In homogeneous gold(I) catalysis, a large part of the research is concerned with diyne cyclizations. One cyclization approach is the addition of nucleophiles, e.g., amines. The mechanism was proposed to follow a hydroamination-hydroarylation cascade. However, important intermediates had not been isolated so far.
A. Stephen K. Hashmi, University of Heidelberg, Germany, and King Abdulaziz University (KAU), Jeddah, Saudi Arabia, Yana Vaynzof, University of Heidelberg, and colleagues have developed a diyne cyclization cascade comprising the known nucleophilic addition of phosphanes. Due to the electron-deficient nature of the generated phosphonium moiety, it was possible to isolate key-intermediates (example pictured).
The results of the study indicate a cascade through phosphinoauration-6-endo–dig-cyclization. Hydroarylation, however, was not observed. The gold(I) center was found to be exchanged during the process, which led to the proposal of a new type of mechanism. This “gold-exchange mechanism” could also contribute to related cascades with electron-poor substrates.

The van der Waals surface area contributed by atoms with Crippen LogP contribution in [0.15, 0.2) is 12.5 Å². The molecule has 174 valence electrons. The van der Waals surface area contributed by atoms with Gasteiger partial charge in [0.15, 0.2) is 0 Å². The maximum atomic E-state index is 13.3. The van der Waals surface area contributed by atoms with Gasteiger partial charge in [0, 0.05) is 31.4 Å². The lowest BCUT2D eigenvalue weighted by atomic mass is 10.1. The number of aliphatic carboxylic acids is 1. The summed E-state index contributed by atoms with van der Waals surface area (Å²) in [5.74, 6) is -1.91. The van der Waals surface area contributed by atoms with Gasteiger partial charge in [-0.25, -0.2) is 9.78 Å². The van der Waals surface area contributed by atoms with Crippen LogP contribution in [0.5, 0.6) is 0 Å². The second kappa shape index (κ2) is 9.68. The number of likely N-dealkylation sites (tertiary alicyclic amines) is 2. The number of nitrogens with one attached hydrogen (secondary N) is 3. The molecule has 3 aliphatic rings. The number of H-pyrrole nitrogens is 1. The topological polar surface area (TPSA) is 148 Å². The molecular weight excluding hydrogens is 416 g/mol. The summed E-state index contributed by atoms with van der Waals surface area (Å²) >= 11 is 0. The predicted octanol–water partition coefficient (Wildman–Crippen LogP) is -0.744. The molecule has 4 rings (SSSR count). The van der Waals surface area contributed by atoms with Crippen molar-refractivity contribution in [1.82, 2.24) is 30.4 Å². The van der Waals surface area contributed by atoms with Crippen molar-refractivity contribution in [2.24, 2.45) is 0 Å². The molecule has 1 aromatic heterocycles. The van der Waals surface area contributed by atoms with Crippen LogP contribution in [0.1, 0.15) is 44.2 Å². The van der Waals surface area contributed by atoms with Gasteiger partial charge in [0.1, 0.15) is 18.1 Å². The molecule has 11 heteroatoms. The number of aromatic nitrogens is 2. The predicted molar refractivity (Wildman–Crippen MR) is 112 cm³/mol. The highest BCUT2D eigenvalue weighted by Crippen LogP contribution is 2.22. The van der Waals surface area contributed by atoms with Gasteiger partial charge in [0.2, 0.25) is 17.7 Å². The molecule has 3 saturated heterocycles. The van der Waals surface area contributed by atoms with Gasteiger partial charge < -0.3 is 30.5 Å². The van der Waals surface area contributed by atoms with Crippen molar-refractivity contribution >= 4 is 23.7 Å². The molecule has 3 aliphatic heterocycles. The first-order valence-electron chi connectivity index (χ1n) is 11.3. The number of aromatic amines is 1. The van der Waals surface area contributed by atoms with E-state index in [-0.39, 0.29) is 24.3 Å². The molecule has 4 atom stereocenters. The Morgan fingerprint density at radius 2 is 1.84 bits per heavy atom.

The phosphoniumfluorenes produced by the reaction show low reduction potentials, which could make them useful in materials science. The compounds were tested as a hole-blocking layer in perovskite solar cells. The efficiency of the device increased from 10.7 % without the material, and to 14.2 % with the phosphoniumfluorene.
- The Gold(I)-Mediated Domino Reaction to Fused Diphenyl Phosphoniumfluorenes: Mechanistic Consequences for Gold-Catalyzed Hydroarylations and Application in Solar Cells,
Sebastian Arndt, Jan Borstelmann, Rebeka Eshagh Saatlo, Patrick W. Antoni, Frank Rominger, Matthias Rudolph, Qingzhi An, Yana Vaynzof, A. Stephen K. Hashmi,
Chem. Eur. J. 2018.